Why should I get Tdap during pregnancy?
Tdap (tetanus toxoid, reduced diphtheria toxoid, and acellular pertussis) is a vaccine that protects against three serious diseases:
- Whooping cough (pertussis) is a highly contagious disease that causes severe coughing. Newborns and babies are at high risk of severe whooping cough, which can be life-threatening.
- Tetanus bacteria can enter the body through a break in the skin. Tetanus can paralyze the muscles that help you breathe. In some cases, tetanus can cause death.
- Diphtheria can restrict breathing and cause death.
All pregnant women should get the Tdap vaccine during each pregnancy. The vaccine helps your body make antibodies to protect you from disease. These antibodies pass to your fetus and can protect your newborn until he or she can get the Tdap vaccine at 2 months old.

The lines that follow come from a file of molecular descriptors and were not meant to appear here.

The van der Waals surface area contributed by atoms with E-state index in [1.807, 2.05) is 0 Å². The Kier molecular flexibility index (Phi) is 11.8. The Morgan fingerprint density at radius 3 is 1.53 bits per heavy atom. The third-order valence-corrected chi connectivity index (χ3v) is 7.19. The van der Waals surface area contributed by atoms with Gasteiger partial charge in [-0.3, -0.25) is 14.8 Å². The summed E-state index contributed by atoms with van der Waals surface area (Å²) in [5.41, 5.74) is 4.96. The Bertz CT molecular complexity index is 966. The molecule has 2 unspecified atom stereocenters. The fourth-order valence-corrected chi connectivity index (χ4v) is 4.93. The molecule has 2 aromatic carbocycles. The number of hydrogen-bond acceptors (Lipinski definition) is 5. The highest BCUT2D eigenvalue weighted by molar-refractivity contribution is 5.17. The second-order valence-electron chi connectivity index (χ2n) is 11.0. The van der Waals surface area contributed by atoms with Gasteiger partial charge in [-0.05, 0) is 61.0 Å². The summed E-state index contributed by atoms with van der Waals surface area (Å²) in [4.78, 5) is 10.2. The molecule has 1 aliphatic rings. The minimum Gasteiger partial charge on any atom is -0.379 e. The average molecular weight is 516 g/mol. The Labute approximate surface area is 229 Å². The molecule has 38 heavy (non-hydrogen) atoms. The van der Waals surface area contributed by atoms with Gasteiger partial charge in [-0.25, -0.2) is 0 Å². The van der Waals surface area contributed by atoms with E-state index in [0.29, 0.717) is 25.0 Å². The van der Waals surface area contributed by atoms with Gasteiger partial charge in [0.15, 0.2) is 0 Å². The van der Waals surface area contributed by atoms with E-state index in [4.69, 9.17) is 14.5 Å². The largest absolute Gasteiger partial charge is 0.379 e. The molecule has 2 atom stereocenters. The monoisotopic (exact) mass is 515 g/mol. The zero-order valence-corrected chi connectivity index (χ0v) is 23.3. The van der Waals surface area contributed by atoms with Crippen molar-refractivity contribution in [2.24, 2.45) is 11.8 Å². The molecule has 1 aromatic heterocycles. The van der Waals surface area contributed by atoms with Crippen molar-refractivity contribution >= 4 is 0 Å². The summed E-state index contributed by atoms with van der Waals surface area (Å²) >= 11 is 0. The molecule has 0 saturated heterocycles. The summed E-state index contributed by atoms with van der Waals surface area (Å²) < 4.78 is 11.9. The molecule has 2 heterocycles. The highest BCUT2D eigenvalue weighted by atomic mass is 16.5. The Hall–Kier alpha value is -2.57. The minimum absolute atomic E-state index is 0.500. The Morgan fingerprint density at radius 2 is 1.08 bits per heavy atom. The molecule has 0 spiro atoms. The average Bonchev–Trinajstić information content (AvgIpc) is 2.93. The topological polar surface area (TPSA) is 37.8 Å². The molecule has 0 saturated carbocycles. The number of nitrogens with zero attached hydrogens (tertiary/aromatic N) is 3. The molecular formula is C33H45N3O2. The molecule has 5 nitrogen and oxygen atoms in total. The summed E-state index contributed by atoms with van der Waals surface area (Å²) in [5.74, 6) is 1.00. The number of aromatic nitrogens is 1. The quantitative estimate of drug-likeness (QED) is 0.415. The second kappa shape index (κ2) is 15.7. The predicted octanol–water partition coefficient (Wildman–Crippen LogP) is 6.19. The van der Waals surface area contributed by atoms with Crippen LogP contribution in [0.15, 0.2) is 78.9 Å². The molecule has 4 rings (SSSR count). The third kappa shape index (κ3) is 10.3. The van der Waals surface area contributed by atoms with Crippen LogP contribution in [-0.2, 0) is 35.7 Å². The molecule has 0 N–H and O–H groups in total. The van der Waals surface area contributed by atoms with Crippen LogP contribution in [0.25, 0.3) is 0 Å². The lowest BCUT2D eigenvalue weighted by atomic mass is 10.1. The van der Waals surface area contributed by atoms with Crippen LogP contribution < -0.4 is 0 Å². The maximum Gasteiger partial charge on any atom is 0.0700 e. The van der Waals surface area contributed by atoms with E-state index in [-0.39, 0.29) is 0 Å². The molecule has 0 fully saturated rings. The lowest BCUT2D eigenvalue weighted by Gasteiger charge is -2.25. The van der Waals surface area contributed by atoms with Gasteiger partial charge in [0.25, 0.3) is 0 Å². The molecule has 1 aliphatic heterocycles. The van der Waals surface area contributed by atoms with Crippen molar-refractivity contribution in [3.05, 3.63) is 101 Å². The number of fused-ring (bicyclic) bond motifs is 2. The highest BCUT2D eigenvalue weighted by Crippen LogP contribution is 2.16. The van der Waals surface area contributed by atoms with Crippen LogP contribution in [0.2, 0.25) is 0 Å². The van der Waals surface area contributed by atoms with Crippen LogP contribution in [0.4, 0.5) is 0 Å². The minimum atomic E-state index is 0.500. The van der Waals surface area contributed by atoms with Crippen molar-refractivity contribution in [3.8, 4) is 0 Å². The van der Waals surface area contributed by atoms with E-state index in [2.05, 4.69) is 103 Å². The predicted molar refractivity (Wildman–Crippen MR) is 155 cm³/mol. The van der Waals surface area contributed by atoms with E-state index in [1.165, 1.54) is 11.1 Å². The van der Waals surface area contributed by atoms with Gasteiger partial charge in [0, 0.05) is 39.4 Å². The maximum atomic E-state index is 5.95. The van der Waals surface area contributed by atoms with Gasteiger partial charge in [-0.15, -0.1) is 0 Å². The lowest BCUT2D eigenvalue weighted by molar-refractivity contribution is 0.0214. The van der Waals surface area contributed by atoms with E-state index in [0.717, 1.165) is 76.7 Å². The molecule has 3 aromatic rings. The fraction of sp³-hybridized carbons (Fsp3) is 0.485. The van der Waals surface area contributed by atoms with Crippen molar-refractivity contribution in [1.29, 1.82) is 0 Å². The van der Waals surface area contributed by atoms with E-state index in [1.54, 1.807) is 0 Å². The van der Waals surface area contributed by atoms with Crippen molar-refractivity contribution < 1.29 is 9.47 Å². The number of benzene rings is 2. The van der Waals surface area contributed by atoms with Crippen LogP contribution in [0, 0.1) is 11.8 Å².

It is best to get the Tdap vaccine between 27 and 36 weeks of each pregnancy. If you have family members who will be in close contact with your baby, and they have not been vaccinated with Tdap, they also should get a single dose of Tdap. This dose should be given at least 2 weeks before they have any close contact with the baby.
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Published: October 2020
Last reviewed: October 2020
Copyright 2022 by the American College of Obstetricians and Gynecologists. All rights reserved. Read copyright and permissions information.
This information is designed as an educational aid for the public. It offers current information and opinions related to women's health. It is not intended as a statement of the standard of care. It does not explain all of the proper treatments or methods of care. It is not a substitute for the advice of a physician. Read ACOG’s complete disclaimer.